Larry Ferlazzo’s Websites of the Day…

…For Teaching ELL, ESL, & EFL

April 2, 2016
by Larry Ferlazzo

“RACE” Looks Like A Useful Writing Strategy


I’ve previously written in my books and here on my blog about writing scaffolds like “ABC” (Answer the Question; Back it up; make a Comment/Connection) or “PQC” format (Point/Quote/Connect). You can see Here’s An Example Of How I Scaffold A Short Writing Prompt for more details.

Yesterday, teacher Meghan Everette wrote an excellent post on Scholastic about her school’s version of this kind of scaffold, which they call “RACE” (Restate, Answer, Cite the Source, Explain/Examples). In her post, Responding to Text: How to Get Great Written Answers, she shares helpful examples.

I’m adding this info to The Best Posts On Writing Instruction.

March 22, 2016
by Larry Ferlazzo

Adam Grant On Failure & How I’m Using What He Says In Class


Adam Grant has written an excellent short piece on Medium titled To Overcome the Fear of Failure, Fear This Instead.

I’m going to have students read it (after first making sure the understand what the word “entrepreneur” means) and then have them respond to this writing prompt:

What does Adam Grant say about failure? Do you agree with him? To support your opinion, be sure to include specific examples drawn from your own experience, your observations of others, or any of your readings.

I’m adding this post to:

The Best Posts, Articles & Videos About Learning From Mistakes & Failures

The Best Posts On Writing Instruction (I collect all my writing prompts there)

March 19, 2016
by Larry Ferlazzo

Another Good Idea via Adam Grant: Seniors Writing Letters To Freshmen


Earlier this week I wrote about the latest great idea I learned from Adam Grant (see Great Idea From Adam Grant: Student Mini-Talks That Challenge “Conventional Wisdom”).

I just learned another today from his email newsletter:

Last fall, a Wharton student named Lauren McCann came to me with a wonderful idea: what if seniors wrote letters to freshmen about what they wish they had known earlier in college? She took the initiative to make it happen—the website had over 10,000 hits in the first 24 hours alone, and other schools are now adopting it. Join me in congratulating her, and feel free to check out the letters here.

He’s talking about college seniors and freshmen, but the idea could easily be applied to high school.

I have students at the end of the school year write letters to students who are taking my classes next year, and I’ve had my Theory of Knowledge students write about how they’ve handled self-control issues so that other students could read them.  However, with the proper scaffolds, something like what they’re doing at Adam’s school could be used to great effect in a school like ours.

I’ll certainly be talking to our teachers about it.

Have any readers done this at your schools?

I’m adding this post to The Best Posts On Writing Instruction.

March 12, 2016
by Larry Ferlazzo
1 Comment

Storium Looks Like A Useful Collaborative Storytelling Platform


Storium is a free collaborative storytelling platform that has just opened itself up to the general public, and which I learned about from my colleague AJ Sisneros.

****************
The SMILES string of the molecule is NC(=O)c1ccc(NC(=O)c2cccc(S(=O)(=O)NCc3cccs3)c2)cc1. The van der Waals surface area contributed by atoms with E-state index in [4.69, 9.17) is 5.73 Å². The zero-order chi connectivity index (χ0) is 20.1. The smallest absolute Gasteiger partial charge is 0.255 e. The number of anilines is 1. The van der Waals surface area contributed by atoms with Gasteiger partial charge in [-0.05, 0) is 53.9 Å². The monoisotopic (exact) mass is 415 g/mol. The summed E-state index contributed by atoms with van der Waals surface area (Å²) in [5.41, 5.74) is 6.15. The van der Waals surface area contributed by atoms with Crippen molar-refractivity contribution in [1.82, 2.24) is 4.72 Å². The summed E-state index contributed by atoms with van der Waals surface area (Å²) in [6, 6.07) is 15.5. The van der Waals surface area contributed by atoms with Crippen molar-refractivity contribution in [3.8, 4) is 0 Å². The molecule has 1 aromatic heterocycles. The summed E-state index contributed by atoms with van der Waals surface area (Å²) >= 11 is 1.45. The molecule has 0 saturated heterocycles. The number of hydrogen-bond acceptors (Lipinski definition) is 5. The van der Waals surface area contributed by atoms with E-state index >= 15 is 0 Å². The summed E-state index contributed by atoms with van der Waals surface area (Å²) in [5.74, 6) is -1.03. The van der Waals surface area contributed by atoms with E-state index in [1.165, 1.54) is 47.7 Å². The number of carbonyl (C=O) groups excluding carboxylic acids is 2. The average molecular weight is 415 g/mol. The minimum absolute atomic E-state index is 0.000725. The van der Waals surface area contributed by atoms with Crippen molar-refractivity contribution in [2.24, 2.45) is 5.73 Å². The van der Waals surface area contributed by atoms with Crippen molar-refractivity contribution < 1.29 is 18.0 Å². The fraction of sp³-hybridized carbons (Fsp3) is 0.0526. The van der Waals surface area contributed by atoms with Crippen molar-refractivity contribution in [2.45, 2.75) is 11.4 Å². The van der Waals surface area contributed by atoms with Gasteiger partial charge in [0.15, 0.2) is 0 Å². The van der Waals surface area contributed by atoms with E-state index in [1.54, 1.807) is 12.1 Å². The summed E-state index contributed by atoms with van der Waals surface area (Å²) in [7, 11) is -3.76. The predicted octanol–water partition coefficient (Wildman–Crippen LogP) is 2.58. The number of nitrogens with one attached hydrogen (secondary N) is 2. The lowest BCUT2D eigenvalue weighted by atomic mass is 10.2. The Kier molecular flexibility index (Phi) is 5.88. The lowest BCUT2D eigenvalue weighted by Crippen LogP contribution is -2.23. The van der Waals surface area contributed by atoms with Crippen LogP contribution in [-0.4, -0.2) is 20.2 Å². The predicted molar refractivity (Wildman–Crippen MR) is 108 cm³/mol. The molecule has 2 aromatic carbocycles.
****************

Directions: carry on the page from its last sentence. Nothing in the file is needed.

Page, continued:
Unlike most other tools on The Best Sites For Collaborative Storytelling list, Storium lets you choose who you want to write with, which obviously works best for teachers and students. However, it seems that many of the free “worlds” you can use in the stories can only have a limited number of writers (you have to pay to increase the numbers).

The video below explains it more in detail. It’s probably too complicated for English Language Learners, but I think it could have potential for other classes.

March 11, 2016
by Larry Ferlazzo

Short & Simple Writing Prompt On Effort & Perseverance


Today, The New York Times published a short and interesting interview with Anthony Foxx, United States transportation secretary. It’s titled Anthony Foxx: Grit Goes Further Than Genius.

I’ve got to admit I had never heard of him before, which is embarrassing, especially after reading his story.

The last three paragraphs, I think, are particularly important. I’m turning them into a Writing Prompt.

Here are the paragraphs:

I was talking to a group of kids recently at Fayetteville State University in North Carolina, and one of the kids asked me this brilliant question. He said that a lot of kids grow up in circumstances that are really tough, and the question was, should they be able to use their background as an excuse for not making it?

I responded that it’s a tough question because if I say yes, then what that does is deny that individual the room to make a choice for themselves to surmount their background. If I say no, that means that maybe I don’t give enough credence to what someone’s individual circumstances are.

The way I looked at it as a kid was that I had a lot of disadvantages. Statistically I’m not supposed to make it, but if I’m going to go down, I’m going to go down swinging. I think the key is that you’ve got to have a little fight in you. And you’ve got to be very clear about who you are. And once you know that, you have to be willing to live by that.

And here’s the accompanying writing prompt:

How does United States transportation secretary Anthony Foxx think young people should respond to “tough” circumstances (these might growing up where money is a problem, difficult family issues, etc.)? Do you agree with him? To support your opinion, be sure to include specific examples drawn from your own experience, your observations of others, or any of your readings.

What do you think?

I’m adding this to The Best Posts On Writing Instruction.

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